I always pay attention to local elections. But I pay particular attention to elections for the 1st District seat on the San Luis Obispo County Board of Supervisors. It’s the North County seat, and it’s the seat I ran for in 1980.
That 1980 supervisors’ election had four candidates — just like this year’s election. In the primary election that June, I got the most votes. The run-off election in November was between me and Jerry Diefenderfer. He had come in second in the primary.
I had no experience as a government official, but for 12 years I’d attended thousands of meetings for various local government boards. I took notes and interviewed participants. I reported what I learned on the radio. I also reported from the scene of floods, fires, shootouts and Pioneer Day Parades.
I felt I knew the North County people and their issues just as well as most local elected officials did, so I decided to run for the open seat on the Board of Supervisors.
But I didn’t make that decision by myself. I discussed it first with my wife, Mamie. She said, “Go ahead.”
That was important for two reasons.
No. 1: She had better judgment than I do.
And No. 2: In order to run, I would have to quit my job. In those days, broadcast stations were bound by an equal-time requirement. That meant if I ran for office and still worked on KPRL, the station would have to give free equal time to competing candidates.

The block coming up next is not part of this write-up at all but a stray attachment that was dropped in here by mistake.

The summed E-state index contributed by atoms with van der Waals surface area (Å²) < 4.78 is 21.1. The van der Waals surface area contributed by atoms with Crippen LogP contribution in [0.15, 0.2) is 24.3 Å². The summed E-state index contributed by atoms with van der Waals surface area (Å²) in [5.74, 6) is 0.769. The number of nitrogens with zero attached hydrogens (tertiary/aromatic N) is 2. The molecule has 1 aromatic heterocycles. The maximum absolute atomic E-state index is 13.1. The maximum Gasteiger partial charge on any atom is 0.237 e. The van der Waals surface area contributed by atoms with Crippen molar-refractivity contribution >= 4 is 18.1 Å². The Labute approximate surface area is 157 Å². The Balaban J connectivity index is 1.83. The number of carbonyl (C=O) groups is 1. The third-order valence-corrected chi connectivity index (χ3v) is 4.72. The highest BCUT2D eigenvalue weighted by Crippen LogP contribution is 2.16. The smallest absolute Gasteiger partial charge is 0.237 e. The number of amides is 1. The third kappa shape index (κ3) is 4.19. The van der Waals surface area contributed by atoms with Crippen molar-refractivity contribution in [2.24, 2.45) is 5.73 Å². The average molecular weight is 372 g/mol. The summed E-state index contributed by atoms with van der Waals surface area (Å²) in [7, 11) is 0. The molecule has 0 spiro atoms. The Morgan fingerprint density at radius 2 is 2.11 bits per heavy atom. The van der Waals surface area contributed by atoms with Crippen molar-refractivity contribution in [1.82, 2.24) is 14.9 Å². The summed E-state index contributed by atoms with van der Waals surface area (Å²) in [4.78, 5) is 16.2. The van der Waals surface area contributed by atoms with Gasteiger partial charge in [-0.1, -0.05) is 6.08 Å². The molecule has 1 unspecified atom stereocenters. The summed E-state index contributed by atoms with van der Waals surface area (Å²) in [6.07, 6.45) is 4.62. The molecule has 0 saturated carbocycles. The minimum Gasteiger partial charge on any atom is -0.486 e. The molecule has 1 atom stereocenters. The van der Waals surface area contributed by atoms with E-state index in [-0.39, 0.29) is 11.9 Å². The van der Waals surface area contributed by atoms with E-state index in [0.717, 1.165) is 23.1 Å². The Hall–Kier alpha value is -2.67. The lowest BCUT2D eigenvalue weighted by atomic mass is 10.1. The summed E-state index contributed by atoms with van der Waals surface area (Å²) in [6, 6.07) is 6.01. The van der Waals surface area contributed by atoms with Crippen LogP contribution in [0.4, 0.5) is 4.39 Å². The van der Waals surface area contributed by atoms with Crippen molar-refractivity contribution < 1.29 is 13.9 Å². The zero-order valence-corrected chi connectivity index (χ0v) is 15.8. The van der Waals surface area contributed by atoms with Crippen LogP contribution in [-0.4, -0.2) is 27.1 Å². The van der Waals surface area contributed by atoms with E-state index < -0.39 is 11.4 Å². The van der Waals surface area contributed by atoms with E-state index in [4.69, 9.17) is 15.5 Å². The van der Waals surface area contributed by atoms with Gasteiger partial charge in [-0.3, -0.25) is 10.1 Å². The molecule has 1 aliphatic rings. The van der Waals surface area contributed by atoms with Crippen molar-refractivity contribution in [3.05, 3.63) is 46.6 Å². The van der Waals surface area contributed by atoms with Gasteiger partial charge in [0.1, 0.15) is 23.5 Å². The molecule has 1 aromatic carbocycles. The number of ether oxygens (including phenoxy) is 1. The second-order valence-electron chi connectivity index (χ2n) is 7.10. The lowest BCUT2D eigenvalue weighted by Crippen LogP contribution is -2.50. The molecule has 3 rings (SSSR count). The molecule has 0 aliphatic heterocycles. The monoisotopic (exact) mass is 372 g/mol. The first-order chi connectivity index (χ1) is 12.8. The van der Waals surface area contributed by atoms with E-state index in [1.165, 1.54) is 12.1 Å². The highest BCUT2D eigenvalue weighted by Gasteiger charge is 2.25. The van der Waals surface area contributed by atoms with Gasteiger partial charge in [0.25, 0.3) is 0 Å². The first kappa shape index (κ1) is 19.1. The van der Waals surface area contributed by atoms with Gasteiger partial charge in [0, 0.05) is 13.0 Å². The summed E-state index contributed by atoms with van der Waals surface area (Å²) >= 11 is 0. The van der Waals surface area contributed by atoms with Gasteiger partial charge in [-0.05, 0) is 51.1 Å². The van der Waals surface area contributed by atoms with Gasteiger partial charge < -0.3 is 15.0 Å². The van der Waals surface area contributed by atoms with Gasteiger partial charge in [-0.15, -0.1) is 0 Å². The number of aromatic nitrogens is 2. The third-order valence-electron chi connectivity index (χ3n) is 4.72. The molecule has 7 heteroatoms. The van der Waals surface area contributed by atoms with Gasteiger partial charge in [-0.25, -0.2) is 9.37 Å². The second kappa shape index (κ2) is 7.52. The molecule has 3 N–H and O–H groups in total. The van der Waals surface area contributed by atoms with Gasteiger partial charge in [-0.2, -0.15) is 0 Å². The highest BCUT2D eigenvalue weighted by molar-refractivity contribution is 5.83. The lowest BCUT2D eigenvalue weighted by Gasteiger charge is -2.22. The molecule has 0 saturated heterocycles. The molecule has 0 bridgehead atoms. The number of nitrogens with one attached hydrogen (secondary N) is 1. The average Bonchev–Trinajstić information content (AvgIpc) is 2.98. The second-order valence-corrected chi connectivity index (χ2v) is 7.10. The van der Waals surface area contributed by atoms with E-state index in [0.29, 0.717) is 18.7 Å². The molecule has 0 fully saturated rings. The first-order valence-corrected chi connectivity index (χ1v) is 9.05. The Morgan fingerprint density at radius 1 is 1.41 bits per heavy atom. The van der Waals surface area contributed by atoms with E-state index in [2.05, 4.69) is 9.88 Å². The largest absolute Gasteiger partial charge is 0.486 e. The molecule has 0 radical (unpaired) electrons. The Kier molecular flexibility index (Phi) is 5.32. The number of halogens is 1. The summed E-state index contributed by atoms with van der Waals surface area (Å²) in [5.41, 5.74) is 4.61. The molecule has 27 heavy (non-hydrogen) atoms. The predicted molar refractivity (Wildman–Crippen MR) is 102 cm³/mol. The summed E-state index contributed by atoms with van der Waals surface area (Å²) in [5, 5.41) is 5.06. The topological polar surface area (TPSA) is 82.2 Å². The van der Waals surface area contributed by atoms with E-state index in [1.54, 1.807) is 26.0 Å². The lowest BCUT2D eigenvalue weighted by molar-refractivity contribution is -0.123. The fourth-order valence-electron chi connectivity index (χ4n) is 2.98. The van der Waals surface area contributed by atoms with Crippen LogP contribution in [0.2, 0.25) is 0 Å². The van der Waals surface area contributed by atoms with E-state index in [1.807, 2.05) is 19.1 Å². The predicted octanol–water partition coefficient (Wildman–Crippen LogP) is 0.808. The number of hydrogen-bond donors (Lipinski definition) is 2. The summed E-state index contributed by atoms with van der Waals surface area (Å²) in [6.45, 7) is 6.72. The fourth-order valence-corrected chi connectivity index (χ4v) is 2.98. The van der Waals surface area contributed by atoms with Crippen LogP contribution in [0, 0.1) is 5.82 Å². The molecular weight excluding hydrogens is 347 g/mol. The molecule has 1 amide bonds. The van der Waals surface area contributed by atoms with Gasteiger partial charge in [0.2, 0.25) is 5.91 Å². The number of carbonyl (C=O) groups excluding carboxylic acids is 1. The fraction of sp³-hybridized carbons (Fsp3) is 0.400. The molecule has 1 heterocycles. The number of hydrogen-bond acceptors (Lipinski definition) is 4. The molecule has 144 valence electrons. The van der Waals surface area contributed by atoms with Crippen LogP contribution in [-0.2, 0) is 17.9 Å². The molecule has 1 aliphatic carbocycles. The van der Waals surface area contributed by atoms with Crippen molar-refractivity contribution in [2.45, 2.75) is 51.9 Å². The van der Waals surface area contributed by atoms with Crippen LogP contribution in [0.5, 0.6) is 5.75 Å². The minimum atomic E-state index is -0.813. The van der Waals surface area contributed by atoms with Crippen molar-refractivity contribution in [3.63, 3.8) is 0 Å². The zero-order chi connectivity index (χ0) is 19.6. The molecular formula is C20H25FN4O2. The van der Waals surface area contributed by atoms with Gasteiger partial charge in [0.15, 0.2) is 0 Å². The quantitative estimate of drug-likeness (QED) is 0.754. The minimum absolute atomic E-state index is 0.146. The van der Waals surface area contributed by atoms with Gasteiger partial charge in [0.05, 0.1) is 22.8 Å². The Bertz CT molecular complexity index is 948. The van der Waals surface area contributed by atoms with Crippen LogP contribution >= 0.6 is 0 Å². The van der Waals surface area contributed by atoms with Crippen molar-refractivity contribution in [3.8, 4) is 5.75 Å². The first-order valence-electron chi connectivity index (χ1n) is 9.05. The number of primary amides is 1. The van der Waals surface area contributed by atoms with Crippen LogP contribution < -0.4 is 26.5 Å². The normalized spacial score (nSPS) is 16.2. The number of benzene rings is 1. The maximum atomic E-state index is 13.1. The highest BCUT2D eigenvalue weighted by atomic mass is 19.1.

Mamie had a good secretarial job, and our house payments were only $63 per month. So together we decided to take a chance.
I was soon surprised and overwhelmed by the number of people who came forward to endorse me, to contribute to my campaign and to work on it. More than 1,000 signed a newspaper ad endorsing me.
Several of them formed a sign committee. They made hand-stenciled signs on sheets of plywood and erected them all around the district. They also had fun doing it.
But on election night, when the last returns were tallied, Diefenderfer had beaten me by 56 votes.
I felt terrible. I felt I’d let down all those people who had endorsed me and campaigned so hard for me. But they still remained my friends. A few of us still exchange Christmas cards. And I felt no bitterness toward Diefenderfer. It was a fair fight.
Also, things worked out fine for me. Soon after the election I went to work for The Telegram-Tribune. And today I still write this column. As Omar Khayyám said, “The moving finger writes; and, having writ, moves on … ”